I hope you don' mind me using this as a bit of a kinda journal most days but it helps reading back.

    Day 2 since my partners last melt down.our son started his first job yesterday afternoon and has started ridding with his mates again after breaking his collar bone 4 months ago.

    Even our 2 dogs are calming down. My Staffy still sleeps curled around my legs and our border collie wount leave my partners side when he' out in the garden.

    Yesterday I went into the garden where my old dog is buried and even though it' been 13 years sat down next to his grave and talked to him and cried. I was given him as a pup when going through bad prenatal depression. It was really healing.

    I know things take time and the anxiety attacks may come and go dispite meds but taking positive actions to reclaim me as a person not just a carer are helping us both.

    Heco I even found a little boat hull for free on gumtree because I tend to run a bit ruff leading up to the anniversary of 2011 here in Brisbane. My neighbour said she gets the same fears and is happy we now have a way out instead of being trapped again.

    My mantra for today....Good things happen when you admit your not infalable

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  12. Croix
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    13 December 2017 in reply to Bethie

    Dear Bethie~

    I really like the fact you went and found that boat hull. It is both a practical step to take if water ever comes back, but just as importantly is you taking charge and not being held hostage by that experience.

    The love you have for that dog is a real blessing, even if sad. Talking does help. I'm glad you have another dog now, they make the world of difference, my partner says pets turn a house into a home.

    Croix

  13. Bethie
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    13 December 2017 in reply to Croix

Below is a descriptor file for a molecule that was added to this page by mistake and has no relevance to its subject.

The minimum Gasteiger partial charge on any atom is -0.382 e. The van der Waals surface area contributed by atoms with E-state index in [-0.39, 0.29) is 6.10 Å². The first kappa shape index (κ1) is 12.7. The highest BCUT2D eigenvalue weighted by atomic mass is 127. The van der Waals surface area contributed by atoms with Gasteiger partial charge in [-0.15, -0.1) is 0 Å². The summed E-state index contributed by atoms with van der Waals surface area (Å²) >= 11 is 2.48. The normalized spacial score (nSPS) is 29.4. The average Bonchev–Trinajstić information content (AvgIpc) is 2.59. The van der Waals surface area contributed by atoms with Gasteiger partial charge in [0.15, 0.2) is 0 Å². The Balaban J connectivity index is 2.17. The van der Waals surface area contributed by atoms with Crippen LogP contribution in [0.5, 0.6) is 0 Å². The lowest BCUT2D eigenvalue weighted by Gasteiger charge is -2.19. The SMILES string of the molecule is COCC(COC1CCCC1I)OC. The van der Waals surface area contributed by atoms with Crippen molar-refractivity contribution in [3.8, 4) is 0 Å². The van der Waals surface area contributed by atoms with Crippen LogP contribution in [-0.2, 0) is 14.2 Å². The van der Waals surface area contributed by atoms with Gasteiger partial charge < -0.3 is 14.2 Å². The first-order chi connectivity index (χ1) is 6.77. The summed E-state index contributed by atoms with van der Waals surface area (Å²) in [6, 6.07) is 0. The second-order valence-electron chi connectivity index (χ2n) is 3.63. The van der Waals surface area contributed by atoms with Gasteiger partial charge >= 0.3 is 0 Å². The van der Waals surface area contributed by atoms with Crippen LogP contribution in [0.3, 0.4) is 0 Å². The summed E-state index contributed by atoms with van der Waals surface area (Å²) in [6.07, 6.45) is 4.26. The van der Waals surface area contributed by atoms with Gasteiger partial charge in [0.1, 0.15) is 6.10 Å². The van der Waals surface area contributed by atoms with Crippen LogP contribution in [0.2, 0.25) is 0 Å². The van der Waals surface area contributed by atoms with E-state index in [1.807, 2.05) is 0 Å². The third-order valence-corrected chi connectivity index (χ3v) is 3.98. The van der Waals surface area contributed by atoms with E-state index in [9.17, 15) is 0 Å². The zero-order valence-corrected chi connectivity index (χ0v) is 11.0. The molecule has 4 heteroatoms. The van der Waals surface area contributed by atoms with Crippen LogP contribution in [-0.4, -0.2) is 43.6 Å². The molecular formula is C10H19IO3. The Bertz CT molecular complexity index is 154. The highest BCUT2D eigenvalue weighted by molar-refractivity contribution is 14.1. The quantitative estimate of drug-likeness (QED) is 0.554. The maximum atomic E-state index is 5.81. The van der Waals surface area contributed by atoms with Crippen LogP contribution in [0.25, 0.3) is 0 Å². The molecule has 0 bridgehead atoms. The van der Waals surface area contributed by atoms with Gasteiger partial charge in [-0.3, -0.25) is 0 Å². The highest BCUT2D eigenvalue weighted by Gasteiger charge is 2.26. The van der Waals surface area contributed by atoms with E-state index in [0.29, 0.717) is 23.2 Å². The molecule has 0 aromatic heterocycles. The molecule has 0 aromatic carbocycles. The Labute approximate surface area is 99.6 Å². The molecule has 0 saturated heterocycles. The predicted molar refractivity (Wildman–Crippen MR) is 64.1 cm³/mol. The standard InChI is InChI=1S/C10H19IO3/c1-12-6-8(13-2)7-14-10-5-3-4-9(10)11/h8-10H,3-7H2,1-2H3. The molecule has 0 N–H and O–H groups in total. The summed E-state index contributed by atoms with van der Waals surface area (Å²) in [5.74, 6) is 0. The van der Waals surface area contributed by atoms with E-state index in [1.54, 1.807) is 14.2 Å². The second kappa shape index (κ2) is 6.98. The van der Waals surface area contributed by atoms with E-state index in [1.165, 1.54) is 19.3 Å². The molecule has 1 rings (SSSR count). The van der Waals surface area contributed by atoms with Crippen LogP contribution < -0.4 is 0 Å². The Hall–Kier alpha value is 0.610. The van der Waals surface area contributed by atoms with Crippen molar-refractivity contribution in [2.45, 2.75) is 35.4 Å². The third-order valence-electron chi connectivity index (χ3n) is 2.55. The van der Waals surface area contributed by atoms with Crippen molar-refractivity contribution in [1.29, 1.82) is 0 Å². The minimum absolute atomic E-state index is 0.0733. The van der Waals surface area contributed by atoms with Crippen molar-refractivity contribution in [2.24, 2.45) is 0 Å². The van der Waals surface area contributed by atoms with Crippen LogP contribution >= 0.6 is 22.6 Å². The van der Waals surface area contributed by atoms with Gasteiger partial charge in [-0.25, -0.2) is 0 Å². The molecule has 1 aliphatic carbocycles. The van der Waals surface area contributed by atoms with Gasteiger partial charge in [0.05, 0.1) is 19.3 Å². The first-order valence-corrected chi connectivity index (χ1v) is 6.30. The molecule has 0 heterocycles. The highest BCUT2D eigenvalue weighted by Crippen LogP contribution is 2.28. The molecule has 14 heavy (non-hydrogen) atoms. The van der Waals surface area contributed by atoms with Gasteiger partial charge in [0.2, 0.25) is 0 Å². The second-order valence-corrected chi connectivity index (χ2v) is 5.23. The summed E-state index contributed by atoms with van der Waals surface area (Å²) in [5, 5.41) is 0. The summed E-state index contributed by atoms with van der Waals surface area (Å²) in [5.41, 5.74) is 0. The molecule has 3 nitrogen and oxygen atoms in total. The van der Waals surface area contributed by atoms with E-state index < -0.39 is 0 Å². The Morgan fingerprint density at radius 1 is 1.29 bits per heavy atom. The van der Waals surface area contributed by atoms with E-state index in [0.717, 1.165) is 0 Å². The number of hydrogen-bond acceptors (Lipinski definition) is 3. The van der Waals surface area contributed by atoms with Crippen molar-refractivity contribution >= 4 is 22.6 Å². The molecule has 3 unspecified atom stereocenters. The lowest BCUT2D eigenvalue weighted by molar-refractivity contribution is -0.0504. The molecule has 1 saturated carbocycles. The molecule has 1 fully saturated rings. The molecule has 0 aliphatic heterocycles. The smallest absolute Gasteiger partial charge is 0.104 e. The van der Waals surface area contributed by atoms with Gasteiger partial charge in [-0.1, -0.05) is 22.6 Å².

Today was a bit ruff. My son went back to the indoor skate park for his first ride since breaking his collar bone 3 months ago doing stunts with mates that take part in the X games. Went out and brought a generator because we've lost power a few time lately and i tend to freak out. Let my partner go to the servo just 2 blocks from home on his own since he had the accident where he hit his head and got amnesia 6 months ago. I thought I'd be ok but he found me on the front veranda only 10min after leaving home rocking, shaking and crying. He told me he saw one of our neighbours there and caught up for a few min.

    I suppose it's 3 steps forward 2 back sometimes.

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  14. Croix
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    13 December 2017 in reply to Bethie

    Dear Bethie~

    I think it is more like 3 forward, only 1 back. You are writing about something that happens. I've been frozen with the mind exploring every possible bad alternative to the extent I've not known where I was and been brought out of it by my partner.

    To start with I did not realize what was happening and simply lived the experience. As time went on I became more aware until I knew I was in a state, this was comforting and allowed me to work towards getting out of it (it helps to be a bit stubborn). I try to think of something not related.

    A horrible experience for you, your husband does sound better now

    Croix

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  15. Bethie
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    15 December 2017 in reply to Croix

    Maybe I should be on here tonight.I'm kinda running a bit ruff after being so positive for a few days.

    I decided to sell my car and get 1 with more room since well teenage boys grow super fast and my son needs extra leg room in the back now. Anyway I put it on gumtree at a well below list price and 1 guy came around to buy it. I don' handle that type of thing very well so because my partner was having a good day decided to let him handle the sale.

    The guy wanted to take it on a long test drive through peak hour traffic on his own. I can see a major freeway from my house that's a parking lot Friday afternoons with more nose to tail accidents than dogs at the dog park so my partner said no sorry but I can come with you to drive around the block. The guy abused my partner calling him extremely rude. Like hello my partner had just taken his meds and was in a totally relaxed frame of mind.

    Then while I was typing this my best friend and neighbour came over to ask for help because her cat had passed away and she couldn't bring herself to look at him or move him from her lounge room tiles. Poor thing. He was sick last night and we tried everything to get fluids into him.

    So basically I'm ranting and letting out emotions atm sorry guys to just dump everything here.

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  16. Croix
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    15 December 2017 in reply to Bethie

    Dear Bethie~

    I think your partner was spot-on, even if you are insured the hassles and out of pocket expenses if he has an accident would be a real hassle. I hope your partner was not too affected by this rudeness. Let's hope you get someone else interested.